The couple took only a moment to ensure they were alone, then raced to the massive arrangement of stairs, taking them two at a time to reach the base of the 21-story tower.

They quickly stepped inside the single doorway and headed for the gated elevator, where Devin pushed the lone button for the top.  Nothing happened.

"Electric's out," Dina said, giving voice to the obvious.

"Then I want my money back," Devin said with a grin.

The pair abandoned the elevator cage and found the door to the spiral stairwell.  Once the door shut behind them, it was like a tomb.  Since the stairs were not supposed to be accessible to the public, nobody bothered to install emergency lighting. 

Devin led the way, feeling along the wall with his right hand while using his feet to feel along the riser and landing of each step. His left hand gripped his wife's hand, which he had taken without realizing.

Above them, a scraping sound drew their eyes upward in the darkness. 

"Hello?" Devin yelled without slowing his cautious yet rapid ascent.  His greeting was answered by more silence, then the concussion of an explosion he believed was off to the west, although he couldn't be precisely sure of which compass point he was facing while spiraling skyward.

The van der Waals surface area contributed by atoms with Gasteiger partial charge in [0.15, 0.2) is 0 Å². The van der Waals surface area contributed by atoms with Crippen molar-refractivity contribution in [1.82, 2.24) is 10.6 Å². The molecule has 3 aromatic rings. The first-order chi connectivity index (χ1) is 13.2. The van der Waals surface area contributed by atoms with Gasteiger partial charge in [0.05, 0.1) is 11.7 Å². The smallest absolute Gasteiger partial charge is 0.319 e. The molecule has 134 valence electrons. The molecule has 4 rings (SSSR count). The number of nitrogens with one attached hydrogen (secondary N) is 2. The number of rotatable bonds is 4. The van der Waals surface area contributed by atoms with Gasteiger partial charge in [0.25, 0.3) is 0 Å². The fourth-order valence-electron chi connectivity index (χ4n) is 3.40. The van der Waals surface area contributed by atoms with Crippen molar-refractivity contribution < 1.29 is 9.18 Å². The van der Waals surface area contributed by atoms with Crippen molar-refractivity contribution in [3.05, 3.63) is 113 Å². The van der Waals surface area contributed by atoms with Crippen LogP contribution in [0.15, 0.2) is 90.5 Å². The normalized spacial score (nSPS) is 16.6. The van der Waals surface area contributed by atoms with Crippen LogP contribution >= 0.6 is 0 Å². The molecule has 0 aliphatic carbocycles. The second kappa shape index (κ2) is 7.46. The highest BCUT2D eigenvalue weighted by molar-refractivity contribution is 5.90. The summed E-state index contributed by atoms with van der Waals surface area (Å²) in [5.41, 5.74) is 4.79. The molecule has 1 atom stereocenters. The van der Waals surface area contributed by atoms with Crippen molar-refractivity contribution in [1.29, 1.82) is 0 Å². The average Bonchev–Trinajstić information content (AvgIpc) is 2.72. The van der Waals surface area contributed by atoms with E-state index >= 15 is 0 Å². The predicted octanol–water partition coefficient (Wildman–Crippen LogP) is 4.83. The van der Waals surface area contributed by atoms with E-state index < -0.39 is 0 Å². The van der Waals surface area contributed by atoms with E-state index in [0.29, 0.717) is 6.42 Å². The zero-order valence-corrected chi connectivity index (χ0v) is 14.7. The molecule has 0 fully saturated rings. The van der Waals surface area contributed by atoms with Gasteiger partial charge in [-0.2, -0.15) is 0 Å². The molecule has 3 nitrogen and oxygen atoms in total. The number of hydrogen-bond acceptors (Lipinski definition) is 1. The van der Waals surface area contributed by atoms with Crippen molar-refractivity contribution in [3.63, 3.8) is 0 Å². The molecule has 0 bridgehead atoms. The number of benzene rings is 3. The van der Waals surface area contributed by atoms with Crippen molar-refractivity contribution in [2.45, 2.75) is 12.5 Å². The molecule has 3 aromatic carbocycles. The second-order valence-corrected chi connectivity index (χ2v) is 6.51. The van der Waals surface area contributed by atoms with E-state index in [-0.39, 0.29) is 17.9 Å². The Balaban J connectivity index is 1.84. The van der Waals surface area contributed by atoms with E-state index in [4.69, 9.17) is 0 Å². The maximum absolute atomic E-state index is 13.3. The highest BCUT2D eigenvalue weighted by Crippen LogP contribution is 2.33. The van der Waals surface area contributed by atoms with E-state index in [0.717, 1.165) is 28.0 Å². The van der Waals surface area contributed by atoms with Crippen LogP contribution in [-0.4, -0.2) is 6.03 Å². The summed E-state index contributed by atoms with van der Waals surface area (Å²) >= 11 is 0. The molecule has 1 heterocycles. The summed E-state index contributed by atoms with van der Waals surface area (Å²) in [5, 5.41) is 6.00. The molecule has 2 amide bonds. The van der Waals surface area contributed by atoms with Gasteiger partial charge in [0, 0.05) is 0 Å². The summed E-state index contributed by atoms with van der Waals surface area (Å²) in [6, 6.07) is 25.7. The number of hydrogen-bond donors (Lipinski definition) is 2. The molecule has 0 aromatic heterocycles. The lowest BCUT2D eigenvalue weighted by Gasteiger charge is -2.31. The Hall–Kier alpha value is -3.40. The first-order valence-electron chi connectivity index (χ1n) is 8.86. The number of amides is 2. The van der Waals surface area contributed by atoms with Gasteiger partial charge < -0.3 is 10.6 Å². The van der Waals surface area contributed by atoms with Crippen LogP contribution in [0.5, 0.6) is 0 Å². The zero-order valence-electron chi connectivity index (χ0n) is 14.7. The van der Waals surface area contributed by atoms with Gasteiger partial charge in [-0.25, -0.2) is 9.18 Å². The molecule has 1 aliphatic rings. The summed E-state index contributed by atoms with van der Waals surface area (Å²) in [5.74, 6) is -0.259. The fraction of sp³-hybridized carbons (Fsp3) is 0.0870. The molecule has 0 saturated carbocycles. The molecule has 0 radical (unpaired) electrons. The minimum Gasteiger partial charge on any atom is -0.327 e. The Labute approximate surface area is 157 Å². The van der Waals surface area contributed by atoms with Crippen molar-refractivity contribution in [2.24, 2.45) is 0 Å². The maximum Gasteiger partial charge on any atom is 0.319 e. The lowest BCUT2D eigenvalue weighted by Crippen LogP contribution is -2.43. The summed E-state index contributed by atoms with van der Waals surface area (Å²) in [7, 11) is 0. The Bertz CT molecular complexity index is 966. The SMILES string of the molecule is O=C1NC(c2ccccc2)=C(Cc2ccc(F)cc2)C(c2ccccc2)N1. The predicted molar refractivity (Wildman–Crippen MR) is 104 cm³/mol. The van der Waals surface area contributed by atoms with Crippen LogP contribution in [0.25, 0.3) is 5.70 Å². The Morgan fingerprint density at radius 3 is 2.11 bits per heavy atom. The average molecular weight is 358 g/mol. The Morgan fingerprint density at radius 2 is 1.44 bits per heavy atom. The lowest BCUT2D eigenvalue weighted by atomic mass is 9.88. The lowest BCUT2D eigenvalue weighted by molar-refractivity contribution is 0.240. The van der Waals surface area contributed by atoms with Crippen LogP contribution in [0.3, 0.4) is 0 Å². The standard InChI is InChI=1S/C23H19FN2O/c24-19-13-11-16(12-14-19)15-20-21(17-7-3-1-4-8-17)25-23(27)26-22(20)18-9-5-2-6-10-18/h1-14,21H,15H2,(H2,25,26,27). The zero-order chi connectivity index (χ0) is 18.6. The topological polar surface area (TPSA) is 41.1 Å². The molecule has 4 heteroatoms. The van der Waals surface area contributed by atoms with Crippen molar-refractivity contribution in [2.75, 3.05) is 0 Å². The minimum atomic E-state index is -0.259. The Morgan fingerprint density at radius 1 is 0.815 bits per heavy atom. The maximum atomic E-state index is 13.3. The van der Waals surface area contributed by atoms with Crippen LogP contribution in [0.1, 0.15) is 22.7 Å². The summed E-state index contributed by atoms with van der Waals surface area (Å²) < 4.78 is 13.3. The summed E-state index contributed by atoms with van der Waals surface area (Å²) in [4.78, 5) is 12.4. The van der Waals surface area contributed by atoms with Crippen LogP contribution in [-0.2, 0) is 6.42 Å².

"If we're going to do more of this, one of us needs to take up smoking," Dina said.

"Why?  Not winded enough to suit you?" Devin asked.

"No," Dina replied.  "If we did, at least one of us would have a working lighter."

"I promise, when this is all over, one of us will take up an unhealthy vice," Devin said.  "Just in case."

The couple reached the top within six minutes, a trip that ordinarily would have taken 15.  Their journey was accompanied by the sound of four more booms.

They crept from the shadows into the hazy day again, this time 200 feet above the museum.

Earlier in the day, when the couple was running, the explosions were always at their back.  For the first time, they got a chance to stare the devastation right in the face.

The downtown skyline, once a jagged picture postcard of tall and taller buildings, had been leveled, with the highest point in what was once the most congested section of the city now reduced to less than two stories.  Much of the highway system that laced above and through the downtown area had been flatted, with elevated sections toppled onto their sides like grey Hot Wheels track after a child had grown bored.  Cars were scattered around the rubble like so many discarded toys.  A wall of smoke sliced through the middle of the downtown district like an embedded meat cleaver, tracing the exact path where the bombs had exploded.